Even though it’s been five weeks since I handed in my resignation, I’m still finding it difficult to believe I’m leaving the best professional environment I’ve had the pleasure of being a part of.
That’s right; I quit the best job I’ve ever had after just 12 months.
The obvious question is why?
The simple answer is: it just makes sense (and hopefully some cents).
My wife is from Belfast and we have three children aged 7, 3 and 4 months. As many of you will know, being a parent is demanding and my wife and I are needing more hands-on support to ensure we’re at our best more often with the kids. More often than we’d like, we find ourselves low on sleep and patience. We’d like to be better versions of ourselves and see the family support on offer in Northern Ireland as a way to be that.
My wife’s family (her mum and dad, brother and two sisters, three nephews and niece, not to mention countless cousins) all live within 15 mins drive of one other. The opportunity for our children to grow up with such a large and involved family is too good to pass up. To add to that, the sense of community in west Belfast is more engrained than what we have experienced here in Auckland.
Whether it be stopping for a yarn at the local supermarket with a cousin-in-law, to waving as you drive by the neighbour’s son on his weekly eight-mile country run, the interactions in Belfast last longer, have more meaning and engender a deeper connection with friends and family. People genuinely care about one another.
The cost of living in Belfast is markedly cheaper than in Auckland. While you’re giving up the outdoor lifestyle that the weather in this part of the world provides and the safety of being at the arse-end of the globe offers, I’m really looking forward to seeing my pounds go further at the supermarket counter and hopefully laying the foundation to buying our first home. The task of having a 20% deposit for a house in Auckland is a mighty one, while in Belfast you’re only talking about a 10% deposit required for a three bedroom, two bathroom property in a beautiful part of Belfast for £180,000. We could have a deposit saved in three years.
Anyway, back in Auckland, we’re currently waiting on feedback from my settlement visa application. We’re expecting a positive result and are doing our best to remain patient for the outcome while we pack up our lives to head to the northern hemisphere. The wait for the visa is a challenge in itself, but more on that at another time.
Meanwhile, back in the office, I’m leaving the team in the lurch as we look to round out the financial year with some positive results. Part of my role is to ensure that our good work as a team and as an organisation is both measured and communicated to the wider business. Without someone there to crunch the numbers and provide analytics and insight, our good work may well go unnoticed.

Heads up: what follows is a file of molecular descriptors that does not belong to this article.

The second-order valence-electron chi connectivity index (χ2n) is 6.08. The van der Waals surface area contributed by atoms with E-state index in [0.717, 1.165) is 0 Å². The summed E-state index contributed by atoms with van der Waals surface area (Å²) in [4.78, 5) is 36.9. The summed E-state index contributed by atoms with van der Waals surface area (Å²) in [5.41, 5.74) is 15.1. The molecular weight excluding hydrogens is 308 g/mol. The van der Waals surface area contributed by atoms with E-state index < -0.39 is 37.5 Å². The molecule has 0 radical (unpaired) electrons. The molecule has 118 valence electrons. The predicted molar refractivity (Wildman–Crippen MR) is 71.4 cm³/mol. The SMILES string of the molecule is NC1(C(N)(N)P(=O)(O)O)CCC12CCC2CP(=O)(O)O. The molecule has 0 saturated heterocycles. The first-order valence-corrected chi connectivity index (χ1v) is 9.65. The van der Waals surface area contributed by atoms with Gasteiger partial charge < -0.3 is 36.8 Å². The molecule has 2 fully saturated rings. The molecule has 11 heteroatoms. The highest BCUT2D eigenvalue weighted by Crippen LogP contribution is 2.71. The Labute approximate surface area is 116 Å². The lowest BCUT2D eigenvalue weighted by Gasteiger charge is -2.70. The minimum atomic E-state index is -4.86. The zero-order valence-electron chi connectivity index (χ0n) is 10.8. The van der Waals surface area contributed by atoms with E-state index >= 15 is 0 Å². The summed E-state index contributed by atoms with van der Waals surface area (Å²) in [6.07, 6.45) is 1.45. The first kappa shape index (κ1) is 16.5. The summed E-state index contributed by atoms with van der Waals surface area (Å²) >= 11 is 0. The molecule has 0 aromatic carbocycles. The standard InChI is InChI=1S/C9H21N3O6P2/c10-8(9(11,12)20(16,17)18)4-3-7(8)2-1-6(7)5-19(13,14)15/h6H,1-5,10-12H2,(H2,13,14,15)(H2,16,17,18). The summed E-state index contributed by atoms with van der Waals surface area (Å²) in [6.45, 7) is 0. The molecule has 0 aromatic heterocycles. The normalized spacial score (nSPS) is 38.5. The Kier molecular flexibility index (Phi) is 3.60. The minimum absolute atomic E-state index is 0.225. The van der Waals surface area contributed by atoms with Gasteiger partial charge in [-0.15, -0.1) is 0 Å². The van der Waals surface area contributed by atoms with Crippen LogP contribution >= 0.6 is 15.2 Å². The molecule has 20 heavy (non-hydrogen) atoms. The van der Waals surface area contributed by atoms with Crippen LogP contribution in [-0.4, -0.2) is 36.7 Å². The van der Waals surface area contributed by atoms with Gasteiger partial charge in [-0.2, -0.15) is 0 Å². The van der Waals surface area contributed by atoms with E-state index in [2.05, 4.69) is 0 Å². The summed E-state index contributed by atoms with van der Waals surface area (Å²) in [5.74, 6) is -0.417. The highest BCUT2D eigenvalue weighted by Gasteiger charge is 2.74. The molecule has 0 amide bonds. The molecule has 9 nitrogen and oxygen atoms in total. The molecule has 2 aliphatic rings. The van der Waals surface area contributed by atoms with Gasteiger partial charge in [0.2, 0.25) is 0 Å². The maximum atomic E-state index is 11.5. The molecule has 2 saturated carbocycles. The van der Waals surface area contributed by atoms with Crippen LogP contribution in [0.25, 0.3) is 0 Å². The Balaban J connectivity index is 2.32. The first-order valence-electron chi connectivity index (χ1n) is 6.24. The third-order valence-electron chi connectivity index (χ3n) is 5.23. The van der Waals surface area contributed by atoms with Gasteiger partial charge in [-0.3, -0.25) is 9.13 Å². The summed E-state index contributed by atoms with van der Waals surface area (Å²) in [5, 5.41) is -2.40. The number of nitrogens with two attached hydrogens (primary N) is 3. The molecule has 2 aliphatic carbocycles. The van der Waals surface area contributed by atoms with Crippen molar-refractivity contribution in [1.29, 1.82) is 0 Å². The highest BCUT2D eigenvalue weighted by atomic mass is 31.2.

My role offers me a wonderful opportunity to collate a whole bunch of data from our social media platforms and our new website www.begoodwithmoney.co.nz and turn it into useful analysis and insights that the business can utilise to improve our products and services. Anybody who knows me, also knows how much I love a good stat, especially when it comes to sport.
Ultimately, I hope it helps people be good with money so that they can do great things with it. Now, that’s a mission statement I can really get behind. Educating people to make better use of the money they have so that they can live more fulfilling lives is surely something we all want, let alone be a part of facilitating the process for others. Being a small cog in the large wheel that is BNZ and helping to create positive change for our customers instills me with a great sense of pride.
My people leader has been extremely supportive in the wake of my resignation, as has her people leader. I couldn’t ask for any more from both. I requested some leniency with my final date based on the fact we don’t know when we will get an answer from my visa application and they have handled the uncertainty like well-trained professionals; regardless of the fact that it adds a whole heap of tasks to their already difficult-to-manage weekly and monthly to-do lists.
Perhaps the greatest thing about BNZ is the culture; I feel valued as an employee and as a person. I constantly feel as though I’m adding value to the organisation and, as a result, I’m intrinsically motivated to do great work.
I must say, I’ve been very fortunate to be a part of a team of like-minded individuals at a similar stage of life. In our day-to-day team of six, I’m the only male, but in this environment it doesn’t feel that way. I’m just another member of the group who is lauded for my ability to drop numerous dad jokes on a daily basis. I’ve been handed the moniker ‘Coach Cark’ for my persistence in encouraging my teammates never to take the easy option with their diet or their gym regime, as well as the fact that I’m not just Mark, but I’m Marc with a ‘c’ (you really need to search Google images “Marc with a ‘c'” to get the full picture here).
All of these factors have combined to make the decision to leave the best job I’ve ever had even more difficult than it already is. Literally, “at the end of the day” when I sit down and wonder why we’re exhausting ourselves physically, mentally, emotionally and financially to make this move, my gut feeling is that it’s the right call for us as a family. And, that’s enough for me to know we’re doing the right thing.
Edited and prepared by Oscar Michel, Masters in Journalism, DCU.